I'm not looking for a husband to support me, a father figure, or a caretaker.  I don't need a man to buy me expensive gifts, pay for everything, or feel that he is anything more or less than equal to me.  What I do demand is honesty, kindness, and respect.   When I say "respect" I mean, respecting boundaries, respecting "no", respecting differences in opinion, remembering that even in a couple, there are 2 unique individuals who must be able to maintain some sense of themselves in order to preserve their sanity.
This brings up an interesting point, and it's something that brings out my inner cynical girl.
I'm wondering where, how, when I might actually meet a compatible companion without having to resort to one of those hideous online dating sites.   Do I really need to pay $45 a month to feel the same sort of rejection I can get for free by hanging out in a crowded hipster bar on a Saturday night?
I know that if I get too caught up in that whole crazy carnival of circuitous thought I'm just going to wind up feeling bitter and foolish.
Someday it will happen, I can feel it.  I believe it.  If there is one thing in this world that I still have faith in, aside from the sun rising in the east and setting in the west, is that love can and does happen to anyone.
Random, strange, beautiful, crazy love.  

This is my wish.
my_lost_mind: (foolish)
Dateline:  Blue Moon
I'll start with the daytime drama, er, adventure first.
I had the day off work so I decided to bite the bullet and venture into the Registry of Motor Vehicles to obtain my drivers license for my new state of residence, which happens to be the same state of residence where I grew up.
I'm not a big fan of such agencies.  I almost always end up waiting for hours for my "number" to be called, only to be told that some specific piece of paperwork isn't quite right, the employee processing my paperwork is having some problems with the computer, or some other random impediment that causes me to have to wait longer (or "come back when you have x, y, or z paperwork corrected").
Today, I got lucky.  A man old enough to be my father, dedicated employee of the registry of motor vehicles, decided to have a bit of fun and flirt with me while processing my paperwork.  Gawd I love the midwest.  Only in this part of the country do you get treated to some 65 year old man telling you that you "really need to go to the renaissance faire..."  because... "I work there, at one of the clothing vendor booths on the weekends".    He went so far as to complement me on the drivers license photo from my previous state, telling me that he liked my hair "down" (vs. restrained in a ponytail as it was on Friday).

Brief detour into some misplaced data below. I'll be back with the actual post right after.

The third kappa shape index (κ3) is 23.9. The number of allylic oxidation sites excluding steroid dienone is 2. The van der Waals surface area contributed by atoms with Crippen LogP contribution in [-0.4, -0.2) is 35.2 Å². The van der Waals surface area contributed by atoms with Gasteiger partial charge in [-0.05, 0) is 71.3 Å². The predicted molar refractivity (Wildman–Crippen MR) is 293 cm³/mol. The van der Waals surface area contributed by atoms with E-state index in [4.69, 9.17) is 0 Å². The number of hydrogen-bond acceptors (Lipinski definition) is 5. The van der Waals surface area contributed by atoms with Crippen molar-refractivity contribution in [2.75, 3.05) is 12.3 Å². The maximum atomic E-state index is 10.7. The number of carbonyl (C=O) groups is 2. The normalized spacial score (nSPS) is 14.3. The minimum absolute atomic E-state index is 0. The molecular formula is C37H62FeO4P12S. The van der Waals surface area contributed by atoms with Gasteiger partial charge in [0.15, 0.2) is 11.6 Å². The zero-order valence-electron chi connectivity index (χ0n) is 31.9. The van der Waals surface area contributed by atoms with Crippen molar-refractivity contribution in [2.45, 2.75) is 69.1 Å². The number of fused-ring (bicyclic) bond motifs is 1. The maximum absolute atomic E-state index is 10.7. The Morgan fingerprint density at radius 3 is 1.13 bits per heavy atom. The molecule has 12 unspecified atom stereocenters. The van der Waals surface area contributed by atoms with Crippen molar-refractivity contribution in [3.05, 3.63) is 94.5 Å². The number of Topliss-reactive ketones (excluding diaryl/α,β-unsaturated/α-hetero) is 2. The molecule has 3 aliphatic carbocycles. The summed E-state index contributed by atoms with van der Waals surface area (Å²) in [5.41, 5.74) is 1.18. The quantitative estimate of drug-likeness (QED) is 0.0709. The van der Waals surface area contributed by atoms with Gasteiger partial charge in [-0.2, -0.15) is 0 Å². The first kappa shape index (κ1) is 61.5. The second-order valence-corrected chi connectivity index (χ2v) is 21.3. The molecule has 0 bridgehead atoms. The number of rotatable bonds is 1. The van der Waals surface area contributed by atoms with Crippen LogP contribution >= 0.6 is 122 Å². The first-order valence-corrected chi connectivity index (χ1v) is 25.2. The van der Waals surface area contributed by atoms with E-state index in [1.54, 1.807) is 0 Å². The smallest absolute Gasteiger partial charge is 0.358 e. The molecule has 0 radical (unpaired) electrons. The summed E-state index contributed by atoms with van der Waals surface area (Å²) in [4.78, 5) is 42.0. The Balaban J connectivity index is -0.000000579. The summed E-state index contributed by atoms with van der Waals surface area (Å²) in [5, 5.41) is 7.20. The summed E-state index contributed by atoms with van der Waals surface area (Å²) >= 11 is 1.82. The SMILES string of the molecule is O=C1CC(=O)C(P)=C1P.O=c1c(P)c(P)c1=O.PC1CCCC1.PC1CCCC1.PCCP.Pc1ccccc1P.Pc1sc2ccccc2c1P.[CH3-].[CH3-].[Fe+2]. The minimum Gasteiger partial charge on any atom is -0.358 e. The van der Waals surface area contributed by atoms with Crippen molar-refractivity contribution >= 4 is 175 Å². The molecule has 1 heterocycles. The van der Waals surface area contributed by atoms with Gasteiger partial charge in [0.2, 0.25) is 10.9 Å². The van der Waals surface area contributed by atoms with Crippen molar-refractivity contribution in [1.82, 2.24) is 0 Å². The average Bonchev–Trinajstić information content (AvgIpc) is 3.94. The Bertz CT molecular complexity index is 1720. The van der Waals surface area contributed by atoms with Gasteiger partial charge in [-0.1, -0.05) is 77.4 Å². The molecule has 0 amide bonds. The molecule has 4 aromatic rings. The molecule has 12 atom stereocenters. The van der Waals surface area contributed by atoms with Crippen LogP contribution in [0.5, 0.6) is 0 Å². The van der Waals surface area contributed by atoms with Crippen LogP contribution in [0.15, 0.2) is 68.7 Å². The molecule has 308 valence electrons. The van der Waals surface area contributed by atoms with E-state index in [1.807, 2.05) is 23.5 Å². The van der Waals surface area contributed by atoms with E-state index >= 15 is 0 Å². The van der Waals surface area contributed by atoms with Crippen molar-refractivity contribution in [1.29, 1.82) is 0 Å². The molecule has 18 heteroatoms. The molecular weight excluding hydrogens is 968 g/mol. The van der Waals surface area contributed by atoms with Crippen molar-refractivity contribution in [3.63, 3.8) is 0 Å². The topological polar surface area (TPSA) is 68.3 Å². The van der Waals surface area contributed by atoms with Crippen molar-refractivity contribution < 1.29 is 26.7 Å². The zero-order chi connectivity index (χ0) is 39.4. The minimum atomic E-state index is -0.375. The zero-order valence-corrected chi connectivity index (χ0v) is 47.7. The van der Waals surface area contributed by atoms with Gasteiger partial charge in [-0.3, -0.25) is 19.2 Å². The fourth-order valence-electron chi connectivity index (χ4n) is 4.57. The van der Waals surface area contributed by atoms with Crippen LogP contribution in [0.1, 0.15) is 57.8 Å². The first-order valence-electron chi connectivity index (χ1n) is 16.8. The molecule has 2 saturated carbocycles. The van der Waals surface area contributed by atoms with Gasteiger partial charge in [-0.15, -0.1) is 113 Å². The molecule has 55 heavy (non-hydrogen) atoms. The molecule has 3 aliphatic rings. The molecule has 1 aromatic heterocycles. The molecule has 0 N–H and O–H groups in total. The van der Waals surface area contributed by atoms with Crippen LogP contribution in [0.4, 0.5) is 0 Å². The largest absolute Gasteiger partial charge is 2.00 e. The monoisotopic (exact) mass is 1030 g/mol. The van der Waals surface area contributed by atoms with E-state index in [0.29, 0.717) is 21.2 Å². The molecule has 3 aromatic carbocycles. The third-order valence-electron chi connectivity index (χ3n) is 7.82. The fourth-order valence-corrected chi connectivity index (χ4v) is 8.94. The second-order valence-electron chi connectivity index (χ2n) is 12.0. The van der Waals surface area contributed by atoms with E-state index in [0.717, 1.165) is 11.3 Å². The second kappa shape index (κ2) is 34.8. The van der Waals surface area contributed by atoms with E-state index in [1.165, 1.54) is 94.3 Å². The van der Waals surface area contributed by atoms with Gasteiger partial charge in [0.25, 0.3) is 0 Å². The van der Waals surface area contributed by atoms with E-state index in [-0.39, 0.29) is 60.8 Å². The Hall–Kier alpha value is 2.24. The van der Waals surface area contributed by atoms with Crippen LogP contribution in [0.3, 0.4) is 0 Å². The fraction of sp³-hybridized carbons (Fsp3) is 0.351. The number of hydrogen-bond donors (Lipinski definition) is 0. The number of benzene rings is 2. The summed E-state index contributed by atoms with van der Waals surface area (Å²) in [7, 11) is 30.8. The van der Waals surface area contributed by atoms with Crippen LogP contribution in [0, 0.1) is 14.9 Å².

If that wasn't enough, he had to make a joke out of asking for my telephone number (for the voter registration paperwork), which he made a point of correcting to say he was "only kidding".   
Uh huh  (Didn't think it was possible for me to be able to roll my eyes like that anymore).
Really?  Thank you so very much for sharing that sir.  My life is now complete. 
Gotta give him an A for effort on that one.  At least he didn't lie and say he played the role of the "King" at the renfaire.
After dealing with Captain Renfest, I was told I had to take the written test for this state.    Yeah, I was not expecting that but soldiered on, paid my paperwork fee and proceeded to the desk where I was to pick up the written test.   The friendly woman at the counter looked at my name on the paperwork and said that my surname seemed familiar.  Turns out she was a neighbor of my father before he became a resident of an assisted living facility.  She and I chatted about dear old dad, I told her that dad is doing okay but doesn't always remember things from his day to day life.   We chatted for a bit longer, she told me of various elderly former neighbors of my dad who have passed on, she wished my father well, and handed me the test.
I took the written test, passed, got my photo taken and was presented with a shiny new drivers license.